Halloween is a holiday that practically demands that at least at some point during the lead-up to the actual night, you stay in and watch some of your favorite horror movies. Not only has the weather just changed, facilitating an urge to stay indoors, but there always seems to be old school classics that are finally released from their vault to reign terror anew. That’s certainly the case this year, with a whole host of scary movies making their way to the high definition Blu-ray, so that every frame of horror can terrify you with additional clarity. We’ve decided to run down a list of ten horror movies worth trick-or-treating for. Beware! It’s spooky!
A shout out has to be given to both the major studios and the boutique labels, like Criterion and Scream Factory, for giving these movies the time of day. With the home video market dwindling, thanks to streaming options, it takes a lot to actually put in the work and release these movies, especially with the fine assortment of special features they’ve assembled. These companies go above and beyond. And it’s nice to see some of the studios getting behind these releases too, with both Warner Bros. and Universal responsible for two beautiful box sets on this list.
And now, without further ado, start a crackling fire, turn down the lights, and prepare to be scared silly…
“Prince of Darkness” (Shout Factory/Scream Factory)
Scream Factory, the exploitation-centered imprint of Shout Factory, has brought a number of John Carpenter classics to deluxe DVD and Blu-ray packages in the last year (including, but not limited to, “The Fog,” “They Live,” and “Assault on Precinct 13“), but for some reason their release of “Prince of Darkness” feels the most like a genuine revelation: this movie is scary. Previously available in a pair of iffy, extras-free DVD versions, “Prince of Darkness” is in many ways Carpenter’s bleakest, most philosophical film (and also his weirdest), about a group of grad students and religious types who hunker down in an old church to observe and document a vial of goo that might just be the swirling embodiment of the Antichrist. Amongst other things “Prince of Darkness” predicts the “found footage” craze that has recently swept horror cinema (except this footage, recorded on grainy camcorders, is actually terrifying) and features a supporting performance by Alice Cooper as a murderous vagabond. (Cooper’s best moment is when he stabs a grad student with a long metal pole, which produces this great arching spray of blood. Supposedly it was based on a gag Cooper used in his stage show which Carpenter appropriated for the movie.)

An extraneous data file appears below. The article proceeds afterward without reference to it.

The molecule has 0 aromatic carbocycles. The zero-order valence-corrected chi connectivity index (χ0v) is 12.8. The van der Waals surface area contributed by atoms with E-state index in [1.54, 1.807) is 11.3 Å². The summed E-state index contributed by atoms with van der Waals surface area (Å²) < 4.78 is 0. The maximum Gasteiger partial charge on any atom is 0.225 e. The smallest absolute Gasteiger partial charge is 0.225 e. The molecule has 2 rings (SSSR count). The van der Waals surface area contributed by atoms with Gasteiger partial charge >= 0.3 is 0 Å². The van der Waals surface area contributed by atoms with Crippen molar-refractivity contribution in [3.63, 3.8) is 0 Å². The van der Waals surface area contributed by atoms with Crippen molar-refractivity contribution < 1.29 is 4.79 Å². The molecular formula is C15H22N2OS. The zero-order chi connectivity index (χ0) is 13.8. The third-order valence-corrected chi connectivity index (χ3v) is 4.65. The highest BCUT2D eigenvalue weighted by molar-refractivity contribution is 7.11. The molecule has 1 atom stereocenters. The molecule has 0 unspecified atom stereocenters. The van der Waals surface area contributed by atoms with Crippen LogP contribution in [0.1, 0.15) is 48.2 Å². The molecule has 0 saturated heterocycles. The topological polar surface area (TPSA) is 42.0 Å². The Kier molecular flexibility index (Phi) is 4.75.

The new Blu-ray is chock full of nifty features, in addition to that aforementioned transfer in which the movie’s deep blacks and glowing greens have never looked better. Amongst the goodies included on the disc are interviews with Carpenter, Cooper, Visual Effects supervisor Robert Grasmere, co-composer Alan Howarth, a commentary with Carpenter, and a bunch of essential little features, including a fascinating alternate opening from the TV version of the movie that suggests the whole thing could be a dream, or er, nightmare. Hopefully this is one more step in the film becoming accepted as top tier Carpenter canon.
“Chucky: The Complete Collection” (Universal)
Yes, the “Child’s Play” franchise has had its ups and downs over its 30 year run, although this is probably to be expected for a series built around the exploits of a foul-mouthed children’s doll that’s possessed by the spirit of a serial killer (voiced, eternally, by Brad Dourif). While the original films, especially the first (co-written and directed by genre great Tom Holland) were purely interested in scares, later movies tinkered with meta-textual dimensionality, particularly the unexpectedly brilliant fourth entry, “Bride of Chucky,” directed with a wink and strong visual flair by Hong Kong filmmaker Ronny Yu, which might be the best post-“Scream” smart ass horror movie (Chucky, looking at John Ritter, his face riddled with nails to the point that he resembles “Hellraiser” baddie Pinhead: “This looks oddly familiar”). This somewhat pricey box set includes every movie in the franchise, including the delightful new entry “Curse of Chucky.” It’s almost been included as an afterthought, but it’s the set’s most special special feature. Elegantly written and directed by Don Mancini, who like Dourif has been there from the beginning, “Curse of Chucky” both serves as an elegant reboot and, shockingly, a part of the continuity of the series (sort of like 2009’s “Star Trek“). It’s a single-location haunted house take on the “Child’s Play” mythos, and as a fresh start to the franchise, it’s totally awesome, stripping away much of the humor in the last couple of movies and restoring the series to its bone-rattling roots. The other movies are great, particularly the first and fourth, but “Curse of Chucky” is a wonderfully wicked cherry on top.
“I Married A Witch” (Criterion)